How to tackle a statement of claims

During the last couple of years there has been a move across the APS to ask job applicants to write a statement of claims. These statements are usually limited to one or two pages or a word limit.

For example:

  • What skills and qualities would you bring to a role, referring to the key qualities, skills and experience listed?
  • A statement of claims (maximum 2 pages) describing how your skills, knowledge, experience and qualifications would make you suitable for this role, giving consideration to the selection criteria.
  • A pitch (1,550 words max.) addressing … How do you see the position you are applying for supporting the department to achieve this? [this being a high-level goal]. What skills, experience and knowledge will you bring to the position?
  • As part of your application you will need to answer two questions, to tell us how your skills, knowledge, experience and qualifications make you the best candidate for this opportunity.
  • As part of your application you will need to provide a ‘one page pitch’, referencing the ILS detailing your relevant skills and experience against the position requirements.
  • Please prepare a one-page statement in relation to the advertised role, outlining: how your skills, knowledge and experience will be relevant to this role; why you are interested in the role and what you can offer us; any specific examples or achievements that demonstrate your ability to perform the role.
  • Please provide an outline of interest outlining how your skills, knowledge and experience equip you to undertake the role. Please provide concrete examples of your relevant experience to date. (750 words)

Applicants may be asked to take account of:

  • The role description
  • Key qualities, skills, experience
  • Our ideal candidate
  • Selection criteria
  • Duties
  • The Integrated Leadership System
  • Work Level Standards.

Some details to note about these statements:

  • They are not asking you to write responses to selection criteria, even where criteria are listed.
  • It is not possible to say why you are the best candidate as you don’t know who you are competing with. It’s the panel’s job to make this decision.
  • Even where selection criteria are used, it is often not possible to cover all of them within the page or word limits.
  • A ‘pitch’ is essentially a marketing document that invites you to make a case to convince the panel that you offer a desirable set of goodies (skills, experience, qualities, knowledge).
  • Departments continue to refer applicants to Cracking the Code. This document provides no help with pitches, statement of claims, nor responding to the ILS.
  • You are likely to have more information than is possible to cover in your document.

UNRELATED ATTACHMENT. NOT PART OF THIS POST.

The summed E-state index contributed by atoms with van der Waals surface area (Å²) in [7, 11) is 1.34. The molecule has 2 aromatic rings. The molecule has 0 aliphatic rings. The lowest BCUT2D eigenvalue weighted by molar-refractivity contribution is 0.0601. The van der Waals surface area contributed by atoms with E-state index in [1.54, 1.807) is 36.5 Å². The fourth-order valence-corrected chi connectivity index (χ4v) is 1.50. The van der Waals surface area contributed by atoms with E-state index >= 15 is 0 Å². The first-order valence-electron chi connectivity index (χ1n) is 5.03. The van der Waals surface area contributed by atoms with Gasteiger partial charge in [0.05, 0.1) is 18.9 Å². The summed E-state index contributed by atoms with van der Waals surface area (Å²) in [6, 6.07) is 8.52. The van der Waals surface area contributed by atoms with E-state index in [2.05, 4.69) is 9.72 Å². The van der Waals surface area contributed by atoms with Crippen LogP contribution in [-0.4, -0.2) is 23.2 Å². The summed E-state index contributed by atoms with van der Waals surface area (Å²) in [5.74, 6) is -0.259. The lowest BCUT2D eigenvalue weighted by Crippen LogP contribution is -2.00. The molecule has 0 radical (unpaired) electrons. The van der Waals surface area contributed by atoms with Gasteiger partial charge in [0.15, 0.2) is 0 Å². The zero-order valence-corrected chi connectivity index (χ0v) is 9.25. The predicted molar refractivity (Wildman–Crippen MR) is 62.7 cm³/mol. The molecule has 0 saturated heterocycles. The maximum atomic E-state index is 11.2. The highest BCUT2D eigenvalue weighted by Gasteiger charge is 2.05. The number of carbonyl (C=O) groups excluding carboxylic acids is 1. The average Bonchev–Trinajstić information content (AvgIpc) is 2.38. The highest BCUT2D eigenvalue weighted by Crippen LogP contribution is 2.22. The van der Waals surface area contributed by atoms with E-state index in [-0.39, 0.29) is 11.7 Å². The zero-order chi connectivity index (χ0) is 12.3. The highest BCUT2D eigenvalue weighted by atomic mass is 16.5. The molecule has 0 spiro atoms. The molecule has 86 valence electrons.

Given these restraints, how can you approach crafting your statement or pitch?

  • As with any role, do some research. Search websites, read documents, talk to the contact person.
  • Analyse all the material about the role: duties, essential requirements, capabilities, criteria, standards. Identify what is critical to the role.
  • Note whether you are applying for a role at a level, in which case there may be several roles at level, or a single role where the information is specific to that role. If there are multiple roles at level, then pitching to the level becomes more important.
  • Craft a response using three sections:

Opening short paragraph: summarise your key skills, strengths, experience, knowledge and how these will enable you to make a contribution to the work area, role, organisation (whichever is appropriate)

Bulk of statement: a series of examples that demonstrate several skills and capabilities and are relevant to the role.

Closing sentence or two confirming your interest in the role.

  • Edit to meet the page or word limits.

What you’re aiming to do is write a statement that is:

  • Coherent: has a logical structure that makes your case and is easy to read.
  • Evidence-based: supported with examples that demonstrate several skills.
  • Motivation-based: explains your interest in the role and what your value is.
  • Succinct: Every word must support your case.
  • Tailored: material is tailored to the role, the level, the context (i.e. the agency)

These statements are different from writing responses to selection criteria. They are demanding to write because of the limits placed on them and the change in style.

Dr Ann Villiers, career coach, writer and author, is Australia’s only Mental Nutritionist® specialising in mind and language practices that help people build flexible thinking, confident speaking and quality connections with people.